1. Sorry, but you can’t take any type of knife through any of the TSA checkpoints that I’ve been through in the last 10 years. Fingernail clippers are even prohibited as carry on. Maybe a knife made of non metallic materials like Grivory or other plastics might make it through, but I’ve never tried it to see.

    For the most part, I agree with all your points and gear, although I always carry at least one spare magazine whenever I carry my gun (SIG P365). The rationale for this is that with most of the stoppage drills, dropping the mag is usually step 1. In a high stress situation, training to replace the dropped mag with a ready to go fully loaded spare seems more prudent and efficient.
    One item I do carry is a small pocket size Multitool, in my case, a Gerber Mini Suspension. About the same size as a Zippo lighter, it’s proven invaluable time and time again. I do keep a bigger Leatherman in what I call my “Jump” pouch. The pouch holds all the items for a bare bones IFAK, and other items on your list. A second bag is in both of our vehicles, bigger single straps set up as Get Home bags with the items we’d need should it take a day or three to get home. Since the wife and I are retired, we spend 95% of our time at home, and the farthest point we’d be away (without leaving the county, is 20 -25 miles. We do have a more complete kit for the rare instances we leave the county, ready to load if needed.
    Although I keep a Streamlight Polytac in both the jump pouches and the GHBs, a Streamlight Nano is on every set of keys. I like the Nanos, they’re small, sturdy, lightweight and inexpensive (around $7). They’ve a sturdy clip on them, and I’ve attached them to the zipper pulls on our parkas and jackets. They’re a great tactical/prepper little light I highly recommend (they’re great stocking stuffers for Christmas).
    All in all, you’re list is a good one for newcomers and seasoned carriers both. I agree it takes a little bit of effort and thought to get into a routine of never leaving home without your EDC, but once you’re used to having it on you, you’ll feel naked without it.
    Stay Frosty My Friends

  2. Thanks for the comment Bemused!
    Yes, I know you can’t go through TSA with a knife on you. That’s why I mentioned that it had to be included in your checked luggage. I stopped trying to do the Carry On thing a long time ago. Primarily because everybody and their mother are doing it and if you have the misfortune of boarding last you are going to have to ramp check it anyway. FWIW, I have never lost any luggage on a flight and only one time had to have them bring it to me when it missed a connection so checking is my choice. And, it allows me to carry EDC items virtually wherever I go.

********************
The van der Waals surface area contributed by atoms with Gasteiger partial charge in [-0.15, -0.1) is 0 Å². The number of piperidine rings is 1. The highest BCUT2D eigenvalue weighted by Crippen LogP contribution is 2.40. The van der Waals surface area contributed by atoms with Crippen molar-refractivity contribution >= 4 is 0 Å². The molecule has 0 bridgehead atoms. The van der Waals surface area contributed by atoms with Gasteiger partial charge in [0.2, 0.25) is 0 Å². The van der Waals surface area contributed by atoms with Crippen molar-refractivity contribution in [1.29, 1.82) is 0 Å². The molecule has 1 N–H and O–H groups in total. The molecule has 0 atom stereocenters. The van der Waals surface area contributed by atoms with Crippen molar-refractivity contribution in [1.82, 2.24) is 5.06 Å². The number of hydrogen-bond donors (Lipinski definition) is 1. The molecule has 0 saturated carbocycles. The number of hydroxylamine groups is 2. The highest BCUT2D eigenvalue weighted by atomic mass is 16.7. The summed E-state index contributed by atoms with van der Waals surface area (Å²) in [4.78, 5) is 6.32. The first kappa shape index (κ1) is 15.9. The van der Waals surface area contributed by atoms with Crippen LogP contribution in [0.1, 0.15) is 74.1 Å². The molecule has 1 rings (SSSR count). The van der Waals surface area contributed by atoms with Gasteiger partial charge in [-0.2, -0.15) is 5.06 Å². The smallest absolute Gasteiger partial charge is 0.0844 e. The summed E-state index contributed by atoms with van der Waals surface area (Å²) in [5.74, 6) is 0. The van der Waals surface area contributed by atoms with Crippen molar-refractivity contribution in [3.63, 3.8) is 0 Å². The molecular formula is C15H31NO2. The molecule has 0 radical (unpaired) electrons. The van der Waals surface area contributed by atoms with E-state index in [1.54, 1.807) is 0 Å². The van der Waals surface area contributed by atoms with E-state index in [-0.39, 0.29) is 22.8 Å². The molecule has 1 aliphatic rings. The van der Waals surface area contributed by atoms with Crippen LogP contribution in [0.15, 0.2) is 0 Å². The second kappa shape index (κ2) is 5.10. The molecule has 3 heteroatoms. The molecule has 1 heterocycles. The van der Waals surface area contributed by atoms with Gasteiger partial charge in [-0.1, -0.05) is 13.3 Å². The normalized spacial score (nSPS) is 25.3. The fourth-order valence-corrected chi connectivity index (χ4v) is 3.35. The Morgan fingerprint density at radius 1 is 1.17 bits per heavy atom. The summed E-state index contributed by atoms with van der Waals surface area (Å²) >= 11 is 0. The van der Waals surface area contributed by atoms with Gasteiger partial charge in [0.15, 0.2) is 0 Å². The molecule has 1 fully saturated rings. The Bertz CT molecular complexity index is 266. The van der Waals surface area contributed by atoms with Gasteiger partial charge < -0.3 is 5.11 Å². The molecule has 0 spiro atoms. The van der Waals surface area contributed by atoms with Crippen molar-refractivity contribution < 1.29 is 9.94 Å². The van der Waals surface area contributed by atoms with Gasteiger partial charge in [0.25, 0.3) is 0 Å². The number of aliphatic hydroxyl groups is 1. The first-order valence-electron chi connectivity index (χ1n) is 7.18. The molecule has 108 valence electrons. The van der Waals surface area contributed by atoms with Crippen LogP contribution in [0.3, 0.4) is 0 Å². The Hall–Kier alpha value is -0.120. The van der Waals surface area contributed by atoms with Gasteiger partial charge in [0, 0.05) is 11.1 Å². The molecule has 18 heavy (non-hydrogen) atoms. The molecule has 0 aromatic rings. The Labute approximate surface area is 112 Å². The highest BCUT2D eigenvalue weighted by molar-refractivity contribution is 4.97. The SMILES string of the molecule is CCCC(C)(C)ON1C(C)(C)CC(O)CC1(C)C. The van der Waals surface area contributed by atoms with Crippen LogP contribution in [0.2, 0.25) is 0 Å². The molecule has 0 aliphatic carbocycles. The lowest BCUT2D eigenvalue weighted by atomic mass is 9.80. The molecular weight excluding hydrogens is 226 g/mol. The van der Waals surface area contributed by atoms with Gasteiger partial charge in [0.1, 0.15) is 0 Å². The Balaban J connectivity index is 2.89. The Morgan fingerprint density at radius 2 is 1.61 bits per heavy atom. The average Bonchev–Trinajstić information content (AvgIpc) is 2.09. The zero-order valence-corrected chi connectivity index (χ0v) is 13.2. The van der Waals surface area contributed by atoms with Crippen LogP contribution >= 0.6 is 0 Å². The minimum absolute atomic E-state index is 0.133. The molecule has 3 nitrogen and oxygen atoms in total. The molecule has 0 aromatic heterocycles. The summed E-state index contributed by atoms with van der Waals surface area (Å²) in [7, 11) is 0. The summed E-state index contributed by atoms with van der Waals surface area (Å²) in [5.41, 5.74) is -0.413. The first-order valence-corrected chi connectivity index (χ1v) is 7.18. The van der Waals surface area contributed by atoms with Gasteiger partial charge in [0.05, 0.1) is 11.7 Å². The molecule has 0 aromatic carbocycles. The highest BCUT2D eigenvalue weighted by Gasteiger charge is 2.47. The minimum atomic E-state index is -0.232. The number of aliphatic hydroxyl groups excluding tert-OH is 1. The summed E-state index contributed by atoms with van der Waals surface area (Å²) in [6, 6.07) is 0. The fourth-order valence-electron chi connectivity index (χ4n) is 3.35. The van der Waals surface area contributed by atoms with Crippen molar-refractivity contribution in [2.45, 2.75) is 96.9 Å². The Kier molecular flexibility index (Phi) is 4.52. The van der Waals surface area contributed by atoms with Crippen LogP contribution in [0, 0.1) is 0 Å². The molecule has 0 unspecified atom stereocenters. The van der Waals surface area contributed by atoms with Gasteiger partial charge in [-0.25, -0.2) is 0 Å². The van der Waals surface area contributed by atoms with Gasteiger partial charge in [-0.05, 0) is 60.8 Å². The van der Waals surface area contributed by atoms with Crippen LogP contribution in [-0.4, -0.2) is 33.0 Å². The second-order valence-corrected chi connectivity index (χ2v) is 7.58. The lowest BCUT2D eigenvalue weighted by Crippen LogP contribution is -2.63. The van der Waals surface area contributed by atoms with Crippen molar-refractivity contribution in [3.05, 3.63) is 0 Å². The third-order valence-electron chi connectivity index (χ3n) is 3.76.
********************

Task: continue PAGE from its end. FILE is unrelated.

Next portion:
Good point on the Nano also. I used to have one as well but opted for a bigger/brighter light. Thanks for reading!
    Pat

  3. Folks, we may be on the very brink of widespread end-time persecution of Christians in America – just days away.
    Please watch this video by Perry Stone quickly – he explains an amazing election/prophecy parallel.

    https://youtu.be/HV5YhxOOJSU

    Please prepare your souls for Trouble. The Sword is coming upon this land.
    Repent and settle in your heart that you are a disciple of Jesus Christ.

  4. Pat,
    Two items that I include as EDC, though not on your list, is a USB cable and an AC/DC charging device for my smart phone. A dead phone is useless in any emergency.

    1. Long time no talk Bolo! I hope you are doing well and thank you very much for reading and the excellent suggestion.

      You bring up a great point and it made me think of a different side of the EDC discussion. What do we need (like the power charging options you mention) to support our EDC. Almost a second and probably third tier to consider. I’d have to figure out how to present this without it seeming like its becoming a whole system (bug out bag, etc.) but it is a great point. If I have a pack, I always have the cord and spare USB batter/charger but I never keep them on my person.

      Thanks,
      Pat